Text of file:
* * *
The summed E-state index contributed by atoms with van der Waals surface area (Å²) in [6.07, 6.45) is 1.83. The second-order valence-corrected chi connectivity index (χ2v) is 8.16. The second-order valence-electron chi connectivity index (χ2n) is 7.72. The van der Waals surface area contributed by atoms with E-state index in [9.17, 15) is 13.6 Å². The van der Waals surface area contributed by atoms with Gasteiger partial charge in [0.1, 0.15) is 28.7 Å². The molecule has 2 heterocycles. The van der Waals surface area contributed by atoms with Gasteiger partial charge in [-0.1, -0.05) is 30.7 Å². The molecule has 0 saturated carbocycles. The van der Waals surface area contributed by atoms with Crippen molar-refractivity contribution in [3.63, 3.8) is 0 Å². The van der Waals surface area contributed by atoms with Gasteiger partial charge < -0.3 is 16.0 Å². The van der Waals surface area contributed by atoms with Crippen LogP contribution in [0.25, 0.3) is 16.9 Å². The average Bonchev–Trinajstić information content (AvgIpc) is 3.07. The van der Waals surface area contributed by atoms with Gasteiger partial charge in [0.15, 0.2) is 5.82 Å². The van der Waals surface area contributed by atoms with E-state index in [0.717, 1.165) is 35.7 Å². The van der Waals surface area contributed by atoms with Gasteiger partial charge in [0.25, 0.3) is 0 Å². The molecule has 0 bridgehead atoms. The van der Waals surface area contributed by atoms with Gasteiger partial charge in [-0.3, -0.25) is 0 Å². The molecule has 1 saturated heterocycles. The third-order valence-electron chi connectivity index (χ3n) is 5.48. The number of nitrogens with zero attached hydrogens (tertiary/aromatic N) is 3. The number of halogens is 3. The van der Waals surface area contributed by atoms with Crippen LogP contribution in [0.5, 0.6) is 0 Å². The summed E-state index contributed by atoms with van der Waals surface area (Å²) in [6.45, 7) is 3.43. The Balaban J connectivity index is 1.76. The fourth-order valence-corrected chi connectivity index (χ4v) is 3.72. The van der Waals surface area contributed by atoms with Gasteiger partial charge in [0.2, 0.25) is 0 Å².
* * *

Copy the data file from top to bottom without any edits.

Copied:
The summed E-state index contributed by atoms with van der Waals surface area (Å²) in [6.07, 6.45) is 1.83. The second-order valence-corrected chi connectivity index (χ2v) is 8.16. The second-order valence-electron chi connectivity index (χ2n) is 7.72. The van der Waals surface area contributed by atoms with E-state index in [9.17, 15) is 13.6 Å². The van der Waals surface area contributed by atoms with Gasteiger partial charge in [0.1, 0.15) is 28.7 Å². The molecule has 2 heterocycles. The van der Waals surface area contributed by atoms with Gasteiger partial charge in [-0.1, -0.05) is 30.7 Å². The molecule has 0 saturated carbocycles. The van der Waals surface area contributed by atoms with Crippen molar-refractivity contribution in [3.63, 3.8) is 0 Å². The van der Waals surface area contributed by atoms with Gasteiger partial charge < -0.3 is 16.0 Å². The van der Waals surface area contributed by atoms with Crippen LogP contribution in [0.25, 0.3) is 16.9 Å². The average Bonchev–Trinajstić information content (AvgIpc) is 3.07. The van der Waals surface area contributed by atoms with Gasteiger partial charge in [0.15, 0.2) is 5.82 Å². The van der Waals surface area contributed by atoms with E-state index in [0.717, 1.165) is 35.7 Å². The van der Waals surface area contributed by atoms with Gasteiger partial charge in [0.25, 0.3) is 0 Å². The molecule has 0 bridgehead atoms. The van der Waals surface area contributed by atoms with Gasteiger partial charge in [-0.3, -0.25) is 0 Å². The molecule has 1 saturated heterocycles. The third-order valence-electron chi connectivity index (χ3n) is 5.48. The number of nitrogens with zero attached hydrogens (tertiary/aromatic N) is 3. The number of halogens is 3. The van der Waals surface area contributed by atoms with Crippen LogP contribution in [0.5, 0.6) is 0 Å². The summed E-state index contributed by atoms with van der Waals surface area (Å²) in [6.45, 7) is 3.43. The Balaban J connectivity index is 1.76. The fourth-order valence-corrected chi connectivity index (χ4v) is 3.72. The van der Waals surface area contributed by atoms with Gasteiger partial charge in [0.2, 0.25) is 0 Å².